The Name of this filter is Pool RX Mineral Unit:   http://www.poolrx.com/

They will also be draining the swimming pool once a year in order to ensure that the pool water is reasonably fresh.

The cost of the filters is approximately $150. The cost of changing the water in your swimming pool once a year is unlikely to be more than $100, I am told.

Marvin tells me that before they switched to the new water filtering system and changed the water in the swimming pool, which he reckons was several years old, Romeo and Tuff’n had not been feeling particularly well and their tummies were swollen. This effect was most noticeable on a Monday, as Romeo and Tuff’n spend more time in the swimming pool over the weekends. Romeo’s skin had become dry and flaky and he was scratching more often than any other capybara I have seen. Now their skin and fur is back to normal, as are their poohs.

Romeo is about to jump into the pool. You can see the little turds (faeces) he has left behind beside the pool to mark his watering hole.

Romeo is about to jump into the pool. You can see the little turds (faeces) he has left behind beside the pool to mark his watering hole. Romeo and Tuff’n never defecate in the swimming pool.

 

A recommended minimum size of pool/pond is 9 ft x 16 ft with a depth of 4 ft. The pool or pond should have a few shallow places where the capybara can sit and rest while still remaining mostly submerged. If your pool does not have any steps or ledges that would provide this, you should put something like a plastic table in the pool for the capybara to sit on. Make sure it is securely anchored and does not tip over when the capybara climbs onto it.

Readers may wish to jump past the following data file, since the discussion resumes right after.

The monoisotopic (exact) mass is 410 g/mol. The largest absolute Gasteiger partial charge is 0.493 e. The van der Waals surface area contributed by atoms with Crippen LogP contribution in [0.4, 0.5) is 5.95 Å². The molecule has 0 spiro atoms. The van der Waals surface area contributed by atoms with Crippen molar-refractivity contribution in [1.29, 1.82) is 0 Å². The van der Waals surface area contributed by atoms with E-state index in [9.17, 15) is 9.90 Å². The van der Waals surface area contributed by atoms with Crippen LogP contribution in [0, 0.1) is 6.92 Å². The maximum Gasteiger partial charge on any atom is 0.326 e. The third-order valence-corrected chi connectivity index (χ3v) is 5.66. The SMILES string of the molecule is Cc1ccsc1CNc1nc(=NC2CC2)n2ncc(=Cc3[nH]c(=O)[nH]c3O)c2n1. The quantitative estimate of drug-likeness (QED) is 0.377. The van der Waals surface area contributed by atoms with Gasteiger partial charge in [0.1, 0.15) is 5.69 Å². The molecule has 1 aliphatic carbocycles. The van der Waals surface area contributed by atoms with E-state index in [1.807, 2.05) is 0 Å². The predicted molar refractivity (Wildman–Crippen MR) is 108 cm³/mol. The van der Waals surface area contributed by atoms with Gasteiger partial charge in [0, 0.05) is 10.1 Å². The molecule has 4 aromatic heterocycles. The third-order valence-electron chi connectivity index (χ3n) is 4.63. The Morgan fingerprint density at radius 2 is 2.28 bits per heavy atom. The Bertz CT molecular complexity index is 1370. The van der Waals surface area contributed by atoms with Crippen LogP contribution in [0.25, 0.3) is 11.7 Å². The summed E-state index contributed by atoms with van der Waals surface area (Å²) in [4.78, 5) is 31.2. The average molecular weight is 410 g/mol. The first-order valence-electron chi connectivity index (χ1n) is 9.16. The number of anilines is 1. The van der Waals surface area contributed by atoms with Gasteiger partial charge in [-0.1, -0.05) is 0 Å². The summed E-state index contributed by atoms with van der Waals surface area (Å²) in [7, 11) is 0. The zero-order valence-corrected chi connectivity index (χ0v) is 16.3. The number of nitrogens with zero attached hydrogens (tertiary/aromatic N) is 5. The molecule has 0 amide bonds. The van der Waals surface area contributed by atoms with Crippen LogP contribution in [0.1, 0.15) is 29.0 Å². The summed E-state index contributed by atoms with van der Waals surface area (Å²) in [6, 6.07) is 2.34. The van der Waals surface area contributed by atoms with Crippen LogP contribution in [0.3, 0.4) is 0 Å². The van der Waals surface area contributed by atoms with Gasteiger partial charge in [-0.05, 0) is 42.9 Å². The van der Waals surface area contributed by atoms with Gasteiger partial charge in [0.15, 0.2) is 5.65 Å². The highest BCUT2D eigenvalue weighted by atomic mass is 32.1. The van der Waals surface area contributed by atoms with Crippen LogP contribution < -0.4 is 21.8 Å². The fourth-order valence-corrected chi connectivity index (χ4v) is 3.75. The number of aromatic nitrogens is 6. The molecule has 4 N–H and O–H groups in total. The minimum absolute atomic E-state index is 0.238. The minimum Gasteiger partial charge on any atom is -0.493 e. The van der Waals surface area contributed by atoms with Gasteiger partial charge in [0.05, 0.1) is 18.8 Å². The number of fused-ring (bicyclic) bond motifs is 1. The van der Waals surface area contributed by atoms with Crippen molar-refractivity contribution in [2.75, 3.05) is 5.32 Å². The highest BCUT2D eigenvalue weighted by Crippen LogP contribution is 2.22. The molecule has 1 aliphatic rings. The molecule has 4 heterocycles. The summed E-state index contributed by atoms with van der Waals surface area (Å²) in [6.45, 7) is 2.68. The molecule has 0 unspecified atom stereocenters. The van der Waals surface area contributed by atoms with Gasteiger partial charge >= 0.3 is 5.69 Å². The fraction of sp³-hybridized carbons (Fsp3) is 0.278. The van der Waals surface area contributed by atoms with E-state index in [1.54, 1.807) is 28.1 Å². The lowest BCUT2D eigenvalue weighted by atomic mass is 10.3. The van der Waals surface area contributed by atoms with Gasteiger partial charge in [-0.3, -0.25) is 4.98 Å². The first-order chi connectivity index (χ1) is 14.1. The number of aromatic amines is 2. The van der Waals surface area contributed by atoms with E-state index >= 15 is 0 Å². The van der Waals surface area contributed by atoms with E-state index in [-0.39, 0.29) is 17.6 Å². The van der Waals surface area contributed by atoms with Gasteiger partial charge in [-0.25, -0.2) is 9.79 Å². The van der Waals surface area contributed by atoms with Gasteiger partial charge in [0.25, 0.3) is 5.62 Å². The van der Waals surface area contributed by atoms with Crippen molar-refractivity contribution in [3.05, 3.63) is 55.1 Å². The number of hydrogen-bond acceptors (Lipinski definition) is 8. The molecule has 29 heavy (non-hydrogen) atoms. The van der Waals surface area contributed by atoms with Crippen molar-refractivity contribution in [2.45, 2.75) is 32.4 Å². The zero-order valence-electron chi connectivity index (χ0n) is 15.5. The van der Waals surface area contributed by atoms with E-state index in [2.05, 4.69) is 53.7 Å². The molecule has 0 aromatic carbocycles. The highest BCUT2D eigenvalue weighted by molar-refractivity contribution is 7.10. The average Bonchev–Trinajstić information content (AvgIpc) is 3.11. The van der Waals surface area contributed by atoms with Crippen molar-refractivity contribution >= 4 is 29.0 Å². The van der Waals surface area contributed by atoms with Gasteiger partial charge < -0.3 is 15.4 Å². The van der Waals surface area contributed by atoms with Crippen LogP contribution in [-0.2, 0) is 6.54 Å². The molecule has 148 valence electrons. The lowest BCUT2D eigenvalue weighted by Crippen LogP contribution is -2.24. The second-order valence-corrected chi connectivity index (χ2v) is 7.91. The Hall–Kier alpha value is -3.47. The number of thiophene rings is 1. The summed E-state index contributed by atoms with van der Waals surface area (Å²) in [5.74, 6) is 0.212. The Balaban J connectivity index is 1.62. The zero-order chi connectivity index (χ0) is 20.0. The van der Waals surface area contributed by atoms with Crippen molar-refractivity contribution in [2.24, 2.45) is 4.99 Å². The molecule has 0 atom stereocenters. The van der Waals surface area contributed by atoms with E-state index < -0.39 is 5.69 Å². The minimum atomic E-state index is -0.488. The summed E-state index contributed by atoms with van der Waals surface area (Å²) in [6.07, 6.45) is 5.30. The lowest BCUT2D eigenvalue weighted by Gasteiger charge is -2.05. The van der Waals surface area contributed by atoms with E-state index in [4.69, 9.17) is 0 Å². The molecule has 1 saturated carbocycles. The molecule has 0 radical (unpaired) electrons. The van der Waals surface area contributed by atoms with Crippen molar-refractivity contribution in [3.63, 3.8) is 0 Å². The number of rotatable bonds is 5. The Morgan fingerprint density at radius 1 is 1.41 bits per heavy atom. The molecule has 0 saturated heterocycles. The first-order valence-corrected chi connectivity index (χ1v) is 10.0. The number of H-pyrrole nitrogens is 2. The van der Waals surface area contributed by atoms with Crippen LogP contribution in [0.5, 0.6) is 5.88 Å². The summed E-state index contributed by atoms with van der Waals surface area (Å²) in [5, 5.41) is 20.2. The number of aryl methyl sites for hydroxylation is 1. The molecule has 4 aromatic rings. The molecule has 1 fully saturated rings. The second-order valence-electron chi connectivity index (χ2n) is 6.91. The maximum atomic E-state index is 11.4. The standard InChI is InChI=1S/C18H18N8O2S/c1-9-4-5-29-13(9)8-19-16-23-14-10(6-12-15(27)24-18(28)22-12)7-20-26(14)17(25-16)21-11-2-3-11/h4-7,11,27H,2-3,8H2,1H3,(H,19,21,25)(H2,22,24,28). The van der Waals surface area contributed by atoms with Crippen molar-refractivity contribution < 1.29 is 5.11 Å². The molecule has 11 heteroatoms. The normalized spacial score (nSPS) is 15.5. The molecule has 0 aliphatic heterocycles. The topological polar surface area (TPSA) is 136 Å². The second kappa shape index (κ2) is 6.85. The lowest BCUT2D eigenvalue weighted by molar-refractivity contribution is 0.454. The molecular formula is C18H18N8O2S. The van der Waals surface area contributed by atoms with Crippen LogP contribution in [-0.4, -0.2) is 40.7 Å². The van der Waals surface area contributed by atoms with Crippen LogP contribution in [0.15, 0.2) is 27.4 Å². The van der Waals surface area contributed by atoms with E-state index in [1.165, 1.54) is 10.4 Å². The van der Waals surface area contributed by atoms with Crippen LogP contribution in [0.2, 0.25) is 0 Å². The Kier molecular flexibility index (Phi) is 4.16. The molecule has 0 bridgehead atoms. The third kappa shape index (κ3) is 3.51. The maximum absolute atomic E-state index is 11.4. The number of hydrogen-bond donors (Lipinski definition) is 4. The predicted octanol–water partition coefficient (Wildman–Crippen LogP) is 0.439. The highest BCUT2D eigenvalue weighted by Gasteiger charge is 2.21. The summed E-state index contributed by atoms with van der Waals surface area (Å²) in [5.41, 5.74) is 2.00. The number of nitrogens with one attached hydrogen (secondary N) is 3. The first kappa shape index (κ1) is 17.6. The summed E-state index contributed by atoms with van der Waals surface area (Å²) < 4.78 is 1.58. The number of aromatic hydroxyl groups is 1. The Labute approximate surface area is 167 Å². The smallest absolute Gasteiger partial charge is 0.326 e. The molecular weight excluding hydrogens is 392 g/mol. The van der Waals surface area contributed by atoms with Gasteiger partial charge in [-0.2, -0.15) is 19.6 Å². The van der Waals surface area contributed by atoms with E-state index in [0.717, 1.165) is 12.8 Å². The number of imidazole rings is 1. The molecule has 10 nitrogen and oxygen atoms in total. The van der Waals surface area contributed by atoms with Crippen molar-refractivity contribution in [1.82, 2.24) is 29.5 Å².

A large, 8 foot, cattle tank is not sufficiently large, many people would say.

Capybaras are outstanding swimmers and need a pool/pond that is at least 4 feet deep. They love to swim underwater and are very playful, rolling and turning. Capybaras can stay under water for up to 5 minutes.

In the wild capybaras spend much of the afternoon in water. Submerging in water is a way for them to thermoregulate, i.e. cool themselves.

If the capybaras have a dedicated pool and are not swimming in the pool that they share with the humans, the following information might be useful:

One friend on the East Coast who has two capybaras, gave me the following information:  “Chlorine isn’t great for anyone’s health but it’s better than fecal contamination. Zoos use it in the marine mammal pools and possibly also in the bears’ pool and in some other animals’ pools.  Public swimming pools are supposed to be kept at 3 parts chlorine per million, and this is the recommended level for home pools. Because our capybaras use their pool so often and also drink the water in it, we aim for 1 ppm and we change the water about once a month. We also do not use a floating chlorine tab, like most home pools use. We pour in chlorine (ie. we ‘shock’ the pool) as we think the pool needs it (this is usually done overnight to allow time for the pool to be sanitized and for the chemicals to dissipate), using the filter pump to circulate the chemicals. The capybaras are not allowed back into the pool until the chlorine isn’t as strong. If the capybaras are not defecating in their pool (they rarely defecate in the pool but very occasionally they do) then we barely treat the pool. Just enough to compensate for skin and body oil contamination. During the summer, with algae and pooh and heat, we practically treat every night. However we don’t stabilize the chlorine, so much of that will dissipate into the atmosphere (chlorine that binds with contaminates will stay in the pool and build up). We also have the cattle trough which they use and it only has fresh water. It is pretty standard practice in the summer, to see them leave the pool and go rinse off in the fresh water.  The reason the capybaras rinse in the fresh water may have as much to do with the pH level in the water, as with the chlorine level.